End of the line. The Pine Island Glacier could soon be dumping more of the West Antarctic Ice Sheet into the sea.

Hasty Retreat by Ice Sheet

New radar images hint that the West Antarctic Ice Sheet may be giving way, according to a report in tomorrow's issue of Science. One of the glaciers flowing from the ice sheet into the sea--a glacier that has long been seen as the ice sheet's weak point--is eating into stabler ice at a startling rate. If the deterioration continues, it could accelerate into a wholesale collapse of the ice sheet that would end up flooding any low-lying coast, from all of South Florida to the city of Bangkok This isn't the first unsettling news from West Antarctica. Early this month, researchers sifting through mud drilled from beneath the West Antarctic Ice Sheet reported that the massive pile of ice had disintegrated to next to nothing at least once in the past 1.3 million years (Science, 3 July, p. 17), presumably during a warm interlude between ice ages like today's.

The observations, by radar scientist Eric Rignot of the Jet Propulsion Laboratory in Pasadena, California, show that the "grounding line" of the Pine Island Glacier--where ice resting on its bed gives way to floating ice--has been retreating inland at a rate of more than a kilometer per year, presumably because the glacier is melting at its base. "That's not catastrophic yet," says glaciologist Richard Alley of Pennsylvania State University in State College, "but most models indicate [that the retreat] would speed up if it kept going."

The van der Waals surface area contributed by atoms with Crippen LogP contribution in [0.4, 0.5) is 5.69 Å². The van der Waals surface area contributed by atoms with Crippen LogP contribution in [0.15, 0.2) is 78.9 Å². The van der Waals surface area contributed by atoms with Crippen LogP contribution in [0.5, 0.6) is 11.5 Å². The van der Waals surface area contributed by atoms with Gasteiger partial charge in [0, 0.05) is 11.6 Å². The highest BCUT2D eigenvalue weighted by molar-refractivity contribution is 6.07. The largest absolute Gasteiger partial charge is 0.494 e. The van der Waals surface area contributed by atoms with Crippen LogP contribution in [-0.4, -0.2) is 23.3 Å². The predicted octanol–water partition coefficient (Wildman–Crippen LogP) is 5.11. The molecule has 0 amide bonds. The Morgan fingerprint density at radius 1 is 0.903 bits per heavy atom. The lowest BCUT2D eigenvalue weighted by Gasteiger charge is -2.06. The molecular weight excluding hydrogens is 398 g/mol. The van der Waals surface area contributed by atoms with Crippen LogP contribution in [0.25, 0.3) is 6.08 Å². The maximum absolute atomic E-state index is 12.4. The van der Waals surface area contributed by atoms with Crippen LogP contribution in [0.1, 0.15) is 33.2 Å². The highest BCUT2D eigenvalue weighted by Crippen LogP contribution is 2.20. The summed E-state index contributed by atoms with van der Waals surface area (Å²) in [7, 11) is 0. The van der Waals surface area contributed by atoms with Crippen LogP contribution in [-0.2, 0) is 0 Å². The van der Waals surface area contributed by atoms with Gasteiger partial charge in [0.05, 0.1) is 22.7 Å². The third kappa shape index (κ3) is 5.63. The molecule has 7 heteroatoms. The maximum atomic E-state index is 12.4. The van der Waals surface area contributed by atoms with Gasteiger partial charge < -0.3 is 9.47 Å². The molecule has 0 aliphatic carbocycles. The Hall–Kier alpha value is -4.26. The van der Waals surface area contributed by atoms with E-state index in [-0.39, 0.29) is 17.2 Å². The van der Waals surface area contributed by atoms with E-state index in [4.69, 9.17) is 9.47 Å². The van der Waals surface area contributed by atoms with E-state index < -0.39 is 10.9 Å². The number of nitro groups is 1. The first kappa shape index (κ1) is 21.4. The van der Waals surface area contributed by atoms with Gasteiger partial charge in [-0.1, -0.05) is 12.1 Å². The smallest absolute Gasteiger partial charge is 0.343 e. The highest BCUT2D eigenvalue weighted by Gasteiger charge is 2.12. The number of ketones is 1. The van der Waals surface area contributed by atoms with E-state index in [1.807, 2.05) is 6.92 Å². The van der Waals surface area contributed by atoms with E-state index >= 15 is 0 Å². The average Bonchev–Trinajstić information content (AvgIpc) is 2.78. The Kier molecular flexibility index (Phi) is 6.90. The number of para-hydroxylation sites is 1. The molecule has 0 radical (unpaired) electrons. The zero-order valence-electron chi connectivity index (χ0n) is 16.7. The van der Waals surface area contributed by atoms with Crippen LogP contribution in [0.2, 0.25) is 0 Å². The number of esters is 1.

And that, say some glaciologists, might be a first step toward the breakup of the entire West Antarctic Ice Sheet, which covers one-quarter of Antarctica. "It could potentially lead to a collapse" of the ice sheet, says radar glaciologist Mark Fahnestock of the University of Maryland, College Park. The result would be a sea-level rise of more than 5 meters--enough "to back up every sewer in New York City," as one researcher puts it.

But researchers aren't panicking yet. Their primary reservation, which Rignot shares, is that they have only 4 years' worth of observations on the glacier's retreat. That, says Alley, "is a very short interval." To gauge the threat of a continuing retreat, glaciologists will be probing deep within the glacier to see why it might be the ice sheet's "weak underbelly."